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Kentucky Deploying 'Armored' Internet Fiber to Fend Off Hungry Squirrels

But squirrels are only one small part of the state’s quest for better broadband.

by Karl Bode
Jun 20 2019, 4:51pm

Image: Image: skeeze/Pixabay

There’s a wide variety of odd reasons that your broadband internet service can stop working. Stray bullets, for example, cause significantly more internet outages than you might think.

But one of the biggest causes of broadband outages remains the lowly squirrel.

Squirrels have long enjoyed chewing through the sheathing surrounding fiber optic and power cables, often resulting in broadband and power outages in states from Vermont to Virginia. Squirrel-related outages are so common, some security researchers have argued the fuzzy mammals pose a greater threat to US power and broadband infrastructure than cyberattacks.

The problem has gotten so bad in Kentucky, a state-led broadband project this week demanded an additional $110 million in funding, in part, to help address rampant squirrel damage to fiber lines deployed across the state.

"It seems Kentucky has an abundance of squirrels that like to chew through fiber," Mike Hayden, chief operating officer of the state authority supervising KentuckyWired, told state lawmakers at a budget meeting in Frankfort last Tuesday.

While Hayden said squirrel damage delayed fiber that was supposed to have been deployed last April, the Louisville Courier Journal notes state leaders voted down the group’s request for additional funding, saying they were hesitant to give more money to a project plagued with delays that was originally supposed to be completed at the end of 2018.

KentuckyWired is a state-run, public/private “middle mile” broadband project intended to deploy roughly 3,000 miles of high-speed, high-capacity fiber optic cable to every county in Kentucky. The project is designed to deliver high speed broadband to state universities, government institutions, and local residents who’ve been left underserved by the private sector.

Kentucky is the 27th most connected state in terms of broadband according to broadband tracking firm Broadbandnow. Like most states, giants like AT&T and Comcast enjoy regional geographic monopolies, resulting in limited competition, high prices, and slow speeds. Data shows community broadband often provides better, cheaper service than private ISPs.

But these alternatives are only as good as their business models, and even supporters of community broadband efforts like the Institute for Local Self Reliance say KentuckyWired was plagued with design and implementation problems from the start. As a result the project has seen repeated delays—many of which had nothing to do with furry rodents.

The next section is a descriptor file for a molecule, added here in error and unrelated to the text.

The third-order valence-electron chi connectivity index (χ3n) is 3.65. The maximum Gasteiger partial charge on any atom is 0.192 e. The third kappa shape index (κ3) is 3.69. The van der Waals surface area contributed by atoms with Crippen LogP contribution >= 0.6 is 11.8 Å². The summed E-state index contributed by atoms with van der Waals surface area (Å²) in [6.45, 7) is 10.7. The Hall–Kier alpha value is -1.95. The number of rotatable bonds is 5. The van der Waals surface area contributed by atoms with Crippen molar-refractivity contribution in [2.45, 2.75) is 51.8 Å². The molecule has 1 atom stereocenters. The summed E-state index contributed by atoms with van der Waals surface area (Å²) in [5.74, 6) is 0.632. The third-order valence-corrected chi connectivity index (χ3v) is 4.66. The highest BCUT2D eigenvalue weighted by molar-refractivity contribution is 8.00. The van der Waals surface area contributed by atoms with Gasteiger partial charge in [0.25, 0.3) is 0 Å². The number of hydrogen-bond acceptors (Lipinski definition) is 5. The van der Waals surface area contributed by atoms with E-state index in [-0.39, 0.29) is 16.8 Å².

The Kentucky Communications Network Authority, which oversees the KentuckyWired project, says that despite being denied additional funding they’ll use existing funds to deploy "armored fiber" in more wooded areas of the network to fend off hungry rodents.

It’s not entirely clear why squirrels find fiber optic casing so delicious. Many say the rodents are simply using the casing to keep their teeth sharp, though others wonder if there’s something in the plastic sheathing itself that squirrels find irresistibly delicious.

Whatever the motivation, the damage to global power and telecom networks is significant. In a blog post by transit carrier Level3, the company stated that 17 percent of the damage done to its fiber network was caused by squirrels.

“Honestly, I don't understand what the big attraction is or why they feel compelled to gnaw through cables,” company President Fred Lawler wrote at the time. “Our guys in the field have given this some thought and jokingly suspect the cable manufacturers of using peanut oil in the sheathing.”

Network operators have been quick to note that there’s a wide variety of animals that can damage fiber optic cables, including insects, cockatoos, and even the occasional shark.

In much the same way you’d protect a bird feeder, there’s numerous countermeasures that can be deployed to prevent squirrels from accessing aerial fiber runs. But these solutions require additional funding, something that’s not always easy in a US telecom sector rife with dysfunction, and already struggling to uniformly deploy quality broadband in the first place.